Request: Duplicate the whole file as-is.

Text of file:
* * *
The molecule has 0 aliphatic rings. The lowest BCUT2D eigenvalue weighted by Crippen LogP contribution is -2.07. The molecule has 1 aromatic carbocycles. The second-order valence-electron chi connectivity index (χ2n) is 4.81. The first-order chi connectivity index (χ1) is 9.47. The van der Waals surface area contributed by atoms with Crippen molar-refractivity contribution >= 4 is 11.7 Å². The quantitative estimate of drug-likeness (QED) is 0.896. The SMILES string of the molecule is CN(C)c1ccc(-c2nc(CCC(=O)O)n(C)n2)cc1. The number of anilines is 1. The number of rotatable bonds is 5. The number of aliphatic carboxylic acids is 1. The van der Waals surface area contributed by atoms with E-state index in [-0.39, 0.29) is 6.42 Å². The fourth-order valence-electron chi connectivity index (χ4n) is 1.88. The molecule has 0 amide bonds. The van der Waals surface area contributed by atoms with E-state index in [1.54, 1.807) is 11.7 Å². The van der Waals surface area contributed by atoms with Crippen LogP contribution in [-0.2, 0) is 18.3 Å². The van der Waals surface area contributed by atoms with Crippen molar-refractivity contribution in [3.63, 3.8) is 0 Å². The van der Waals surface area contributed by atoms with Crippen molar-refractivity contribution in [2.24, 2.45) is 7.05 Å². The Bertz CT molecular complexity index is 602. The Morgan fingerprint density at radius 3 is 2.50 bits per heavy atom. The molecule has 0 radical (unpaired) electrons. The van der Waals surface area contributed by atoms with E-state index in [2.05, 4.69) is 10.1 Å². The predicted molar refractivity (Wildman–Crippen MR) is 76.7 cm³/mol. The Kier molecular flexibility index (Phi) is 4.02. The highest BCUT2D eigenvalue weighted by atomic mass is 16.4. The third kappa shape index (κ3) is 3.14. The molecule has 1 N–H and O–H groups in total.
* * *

The molecule has 0 aliphatic rings. The lowest BCUT2D eigenvalue weighted by Crippen LogP contribution is -2.07. The molecule has 1 aromatic carbocycles. The second-order valence-electron chi connectivity index (χ2n) is 4.81. The first-order chi connectivity index (χ1) is 9.47. The van der Waals surface area contributed by atoms with Crippen molar-refractivity contribution >= 4 is 11.7 Å². The quantitative estimate of drug-likeness (QED) is 0.896. The SMILES string of the molecule is CN(C)c1ccc(-c2nc(CCC(=O)O)n(C)n2)cc1. The number of anilines is 1. The number of rotatable bonds is 5. The number of aliphatic carboxylic acids is 1. The van der Waals surface area contributed by atoms with E-state index in [-0.39, 0.29) is 6.42 Å². The fourth-order valence-electron chi connectivity index (χ4n) is 1.88. The molecule has 0 amide bonds. The van der Waals surface area contributed by atoms with E-state index in [1.54, 1.807) is 11.7 Å². The van der Waals surface area contributed by atoms with Crippen LogP contribution in [-0.2, 0) is 18.3 Å². The van der Waals surface area contributed by atoms with Crippen molar-refractivity contribution in [3.63, 3.8) is 0 Å². The van der Waals surface area contributed by atoms with Crippen molar-refractivity contribution in [2.24, 2.45) is 7.05 Å². The Bertz CT molecular complexity index is 602. The Morgan fingerprint density at radius 3 is 2.50 bits per heavy atom. The molecule has 0 radical (unpaired) electrons. The van der Waals surface area contributed by atoms with E-state index in [2.05, 4.69) is 10.1 Å². The predicted molar refractivity (Wildman–Crippen MR) is 76.7 cm³/mol. The Kier molecular flexibility index (Phi) is 4.02. The highest BCUT2D eigenvalue weighted by atomic mass is 16.4. The third kappa shape index (κ3) is 3.14. The molecule has 1 N–H and O–H groups in total.